The U.S. Department of Defense is pushing its message on recognizing the achievements of women in U.S. national security during Women's History Month.
U.S. Undersecretary of Defense Gilbert Cisneros acknowledged to military personnel in a memo last month that the DoD wants to highlight the achievements of women as "important contributors" to the success of the U.S. military, the Defense Department said.
According to the Pentagon, by 1981 women made up 8.5% of military service members, a number that was up from 1% a decade earlier in 1971.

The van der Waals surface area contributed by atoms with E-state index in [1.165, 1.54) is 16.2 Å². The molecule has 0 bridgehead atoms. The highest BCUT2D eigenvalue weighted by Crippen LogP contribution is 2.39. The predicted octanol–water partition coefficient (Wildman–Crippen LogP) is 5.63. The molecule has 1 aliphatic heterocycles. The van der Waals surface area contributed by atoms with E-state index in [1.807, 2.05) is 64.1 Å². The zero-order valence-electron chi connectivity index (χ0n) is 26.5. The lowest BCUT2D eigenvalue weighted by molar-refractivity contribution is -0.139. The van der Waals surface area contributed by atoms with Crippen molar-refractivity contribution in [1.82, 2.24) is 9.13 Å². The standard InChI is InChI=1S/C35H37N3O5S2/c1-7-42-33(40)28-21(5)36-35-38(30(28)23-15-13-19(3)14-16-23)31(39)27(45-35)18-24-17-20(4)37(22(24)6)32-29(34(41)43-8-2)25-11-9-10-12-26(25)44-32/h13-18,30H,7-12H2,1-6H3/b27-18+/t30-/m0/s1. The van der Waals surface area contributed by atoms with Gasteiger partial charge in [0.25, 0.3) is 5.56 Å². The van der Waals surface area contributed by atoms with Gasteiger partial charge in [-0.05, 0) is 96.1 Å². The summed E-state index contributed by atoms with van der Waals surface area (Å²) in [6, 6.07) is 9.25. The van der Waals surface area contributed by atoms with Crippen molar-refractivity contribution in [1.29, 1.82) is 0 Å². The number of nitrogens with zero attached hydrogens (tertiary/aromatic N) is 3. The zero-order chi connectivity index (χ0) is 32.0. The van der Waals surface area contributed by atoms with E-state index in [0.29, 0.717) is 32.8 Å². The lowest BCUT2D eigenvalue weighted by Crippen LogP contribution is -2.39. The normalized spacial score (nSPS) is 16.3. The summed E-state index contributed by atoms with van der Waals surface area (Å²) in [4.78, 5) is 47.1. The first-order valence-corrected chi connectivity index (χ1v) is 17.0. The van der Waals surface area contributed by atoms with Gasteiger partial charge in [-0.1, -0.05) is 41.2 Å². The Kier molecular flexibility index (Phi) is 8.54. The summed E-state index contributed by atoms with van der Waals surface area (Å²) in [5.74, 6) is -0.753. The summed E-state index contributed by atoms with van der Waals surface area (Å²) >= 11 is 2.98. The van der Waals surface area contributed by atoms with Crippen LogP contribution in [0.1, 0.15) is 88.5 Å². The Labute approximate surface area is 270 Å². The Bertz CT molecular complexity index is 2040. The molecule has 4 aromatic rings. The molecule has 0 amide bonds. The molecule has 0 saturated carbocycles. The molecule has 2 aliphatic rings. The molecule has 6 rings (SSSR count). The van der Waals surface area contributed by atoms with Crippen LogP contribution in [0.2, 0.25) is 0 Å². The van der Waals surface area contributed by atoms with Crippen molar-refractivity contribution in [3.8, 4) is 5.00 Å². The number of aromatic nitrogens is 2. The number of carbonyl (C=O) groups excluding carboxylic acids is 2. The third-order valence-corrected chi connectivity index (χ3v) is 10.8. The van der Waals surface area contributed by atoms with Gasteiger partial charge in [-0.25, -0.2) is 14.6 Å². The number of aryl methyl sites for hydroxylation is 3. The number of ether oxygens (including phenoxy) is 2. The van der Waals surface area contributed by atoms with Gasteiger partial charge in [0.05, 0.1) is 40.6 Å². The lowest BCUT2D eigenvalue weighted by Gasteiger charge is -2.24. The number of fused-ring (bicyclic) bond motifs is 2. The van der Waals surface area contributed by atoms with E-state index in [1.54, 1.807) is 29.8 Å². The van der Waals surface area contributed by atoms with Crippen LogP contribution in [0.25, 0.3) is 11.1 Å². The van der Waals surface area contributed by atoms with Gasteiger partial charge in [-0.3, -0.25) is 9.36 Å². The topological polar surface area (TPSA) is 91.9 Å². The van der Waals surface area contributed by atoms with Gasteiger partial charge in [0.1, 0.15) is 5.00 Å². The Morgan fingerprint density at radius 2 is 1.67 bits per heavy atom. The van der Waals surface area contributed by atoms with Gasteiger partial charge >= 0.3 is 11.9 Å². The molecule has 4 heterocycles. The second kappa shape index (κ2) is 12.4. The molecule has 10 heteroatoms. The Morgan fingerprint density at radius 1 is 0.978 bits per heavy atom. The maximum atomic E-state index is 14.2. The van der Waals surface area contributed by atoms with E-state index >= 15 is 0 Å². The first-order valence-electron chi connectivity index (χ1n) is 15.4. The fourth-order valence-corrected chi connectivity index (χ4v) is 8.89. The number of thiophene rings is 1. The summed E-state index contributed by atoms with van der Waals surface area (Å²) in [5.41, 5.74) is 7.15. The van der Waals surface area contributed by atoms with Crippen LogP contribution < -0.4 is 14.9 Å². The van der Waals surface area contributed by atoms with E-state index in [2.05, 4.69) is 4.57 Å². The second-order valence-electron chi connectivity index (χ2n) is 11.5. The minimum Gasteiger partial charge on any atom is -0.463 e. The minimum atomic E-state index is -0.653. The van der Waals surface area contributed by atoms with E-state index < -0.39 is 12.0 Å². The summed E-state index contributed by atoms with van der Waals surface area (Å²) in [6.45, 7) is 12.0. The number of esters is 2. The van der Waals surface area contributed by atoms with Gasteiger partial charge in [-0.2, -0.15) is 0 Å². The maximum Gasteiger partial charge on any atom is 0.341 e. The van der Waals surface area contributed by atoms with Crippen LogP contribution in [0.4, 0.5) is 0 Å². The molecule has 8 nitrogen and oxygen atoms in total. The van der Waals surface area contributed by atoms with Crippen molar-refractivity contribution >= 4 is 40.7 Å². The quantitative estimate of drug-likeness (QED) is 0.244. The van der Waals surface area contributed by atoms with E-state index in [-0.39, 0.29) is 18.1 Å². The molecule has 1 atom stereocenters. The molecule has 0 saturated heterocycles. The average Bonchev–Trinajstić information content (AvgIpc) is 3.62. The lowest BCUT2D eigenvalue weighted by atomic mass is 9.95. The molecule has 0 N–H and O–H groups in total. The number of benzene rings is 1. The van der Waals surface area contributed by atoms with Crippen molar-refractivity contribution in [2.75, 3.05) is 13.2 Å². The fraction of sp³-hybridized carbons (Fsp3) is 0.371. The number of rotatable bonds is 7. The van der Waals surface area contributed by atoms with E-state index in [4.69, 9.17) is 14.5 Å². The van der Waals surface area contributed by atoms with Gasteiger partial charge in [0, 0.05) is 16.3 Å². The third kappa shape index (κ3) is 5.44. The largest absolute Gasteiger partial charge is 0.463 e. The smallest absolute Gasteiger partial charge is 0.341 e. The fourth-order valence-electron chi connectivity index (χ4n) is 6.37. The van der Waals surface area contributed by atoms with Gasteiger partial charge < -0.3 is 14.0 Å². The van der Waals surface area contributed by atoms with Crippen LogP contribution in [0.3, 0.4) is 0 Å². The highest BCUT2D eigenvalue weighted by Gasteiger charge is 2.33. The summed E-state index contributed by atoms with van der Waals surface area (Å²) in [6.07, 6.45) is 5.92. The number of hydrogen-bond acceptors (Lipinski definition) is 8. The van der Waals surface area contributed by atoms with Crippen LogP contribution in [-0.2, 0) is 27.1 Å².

In 2021 women made up 17.3% of military active-duty force members, which is about 231,741 people, the DoD said.
Women made up about 21.4% of the National Guard and reserves in 2021.
The Defense Department says there have been instances of women serving in military roles in every United States war.
Congress declared March as National Women's History month in 1987, with a special presidential proclamation issued every year in perpetuity.
Patricia Montes Barron, deputy assistant secretary of defense said last year that military "demographics profile reports provide a lens on the ever-changing diversity of our armed forces, providing essential information for policymakers, researchers and other organizations who contribute to the readiness and well-being of the military community."